As a parent, you never want to “choose” to go through painful procedures and surgeries. However, when parenting a child with special needs, one has to weigh pros and cons of various therapies, tests, procedures, surgeries, medications… the list goes on and on. And when your child is functioning well overall, the decisions can be even more difficult.
As a parent of a child with cerebral palsy, these types of decisions are practically part of everyday life.
My daughter Mila has cerebral palsy – more specifically she has right-sided spastic hemiplegia (right side of her body is impacted) with dystonia. Her entire right arm/hand and leg/foot and even the right side of her mouth have abnormal muscle tone – usually tightening instead of moving in the intended manner. This tone abnormality is the result of the damage to the left-side of her brain. The brain injury is likely the result of a neonatal or in utero stroke, but we will probably never know for sure.
My daughter is a feisty, strong-willed, tenacious, resilient, and determined young girl. She even showed signs of these personality traits during her first weeks at the orphanage after being found at six months. I like to think that this is what made her a survivor – when it came to dealing with stress you either fight, flight or freeze – and Mila was a fighter.
I truly believe her fighting personality and demand for attention caught the eyes of the orphanage nannies and director – she fought to be taken out of bed and given freedom to move (even in a walker), fought to stand and walk despite her obvious tight leg muscles. She received daily therapy, which I know maximized her potential to walk, run, and even climb stairs.
In June of 2013, I have to be honest – I was amazed at how well she walked and ran, even though her gait was uneven. Every time she would move run around, I was convinced she would fall. But she didn’t. Turns out she adapted to her own body and made things work for her. However, as with many challenges with cerebral palsy, these adaptations (or work-arounds) do not bode well in the long run. Improper movements and positioning such as toe walking and walking with a wide swing (resulting from tight hamstring, ankle, and calf muscles), skipping and even running (it is far easier to run than to walk properly) will result in improper alignment of limbs and hips, shortening of bones, pain, and long-term poor functionality. Her uneven gait also places her at higher risk for scoliosis or curved spine.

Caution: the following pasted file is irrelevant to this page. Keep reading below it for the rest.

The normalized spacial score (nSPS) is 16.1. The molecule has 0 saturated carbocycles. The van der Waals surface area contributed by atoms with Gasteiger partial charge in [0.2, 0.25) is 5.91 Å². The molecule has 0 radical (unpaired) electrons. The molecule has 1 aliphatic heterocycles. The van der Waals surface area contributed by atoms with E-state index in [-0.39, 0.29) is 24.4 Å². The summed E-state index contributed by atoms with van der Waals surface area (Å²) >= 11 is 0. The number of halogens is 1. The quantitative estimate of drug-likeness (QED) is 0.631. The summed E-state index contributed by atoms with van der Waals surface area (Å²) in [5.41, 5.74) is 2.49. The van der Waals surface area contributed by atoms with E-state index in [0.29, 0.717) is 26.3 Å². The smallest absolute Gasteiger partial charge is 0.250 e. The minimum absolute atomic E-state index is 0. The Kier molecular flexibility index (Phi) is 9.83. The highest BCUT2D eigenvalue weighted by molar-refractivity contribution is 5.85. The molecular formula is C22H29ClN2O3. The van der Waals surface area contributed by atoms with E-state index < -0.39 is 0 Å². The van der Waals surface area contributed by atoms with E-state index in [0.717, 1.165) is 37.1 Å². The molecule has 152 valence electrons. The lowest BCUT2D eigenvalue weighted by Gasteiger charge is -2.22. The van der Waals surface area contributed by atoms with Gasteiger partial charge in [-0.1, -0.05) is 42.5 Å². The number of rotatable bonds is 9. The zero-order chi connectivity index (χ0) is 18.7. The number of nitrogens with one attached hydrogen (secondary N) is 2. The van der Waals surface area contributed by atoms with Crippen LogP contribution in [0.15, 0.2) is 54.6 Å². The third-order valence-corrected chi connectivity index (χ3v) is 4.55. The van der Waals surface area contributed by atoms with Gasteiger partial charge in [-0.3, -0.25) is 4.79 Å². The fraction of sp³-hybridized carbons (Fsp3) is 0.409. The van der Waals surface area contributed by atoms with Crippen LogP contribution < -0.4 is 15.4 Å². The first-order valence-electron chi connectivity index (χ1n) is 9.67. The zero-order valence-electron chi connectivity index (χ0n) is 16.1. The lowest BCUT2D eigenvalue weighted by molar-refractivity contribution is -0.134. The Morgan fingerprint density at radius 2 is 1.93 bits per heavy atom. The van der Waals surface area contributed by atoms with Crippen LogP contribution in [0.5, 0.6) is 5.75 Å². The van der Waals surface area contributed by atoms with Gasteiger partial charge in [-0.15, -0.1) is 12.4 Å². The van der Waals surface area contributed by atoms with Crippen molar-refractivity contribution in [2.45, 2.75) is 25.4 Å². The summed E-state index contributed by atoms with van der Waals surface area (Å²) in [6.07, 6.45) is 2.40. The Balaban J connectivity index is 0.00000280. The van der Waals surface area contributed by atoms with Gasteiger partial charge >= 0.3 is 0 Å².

However, my strong-willed and determined daughter is active and incredibly mobile. She wears an ankle-foot orthotic (AFO) to keep her heel down. She sees physical, occupational, and speech therapies both outpatient and in school to help improve muscle control and movement. She also has pain-staking Botox injections in her arm and leg every 3-6 months to help overcome the muscle spasticity.
And, most of all, she is happy and independent, loves dance class and skiing and all general running around and play that other six year old kids love.. and rarely complained of any pain.
So why would surgery be needed?
Because of the Mila’s improper gait and muscle tightness, her right hip has slowly progressed out of the hip socket. This is called hip dysplasia and is common in kids with cerebral palsy. Her hip, groin, and hamstring muscles have been too tight for so long that the ball of her femur was not sitting the socket of her hip completely and eventually she would likely dislocate her hip.
Mila’s hip had progressed out of the socket enough that her leg swung out wide and her foot went sideways as she walked. Her gait, even though she always got to where she need to go or what she needed to do, was incredibly abnormal. With the beauty of modern technology, Mila had a computerized gait analysis, showing the significant differences in how she used her right and left sides of her body and how little she actually stepped on her right foot, even with the AFO. Additionally the muscle tightness has also resulted in ongoing toe-walking and shortening of her right leg, so on top of needing hip surgery, she would also need hamstring and ankle lengthening.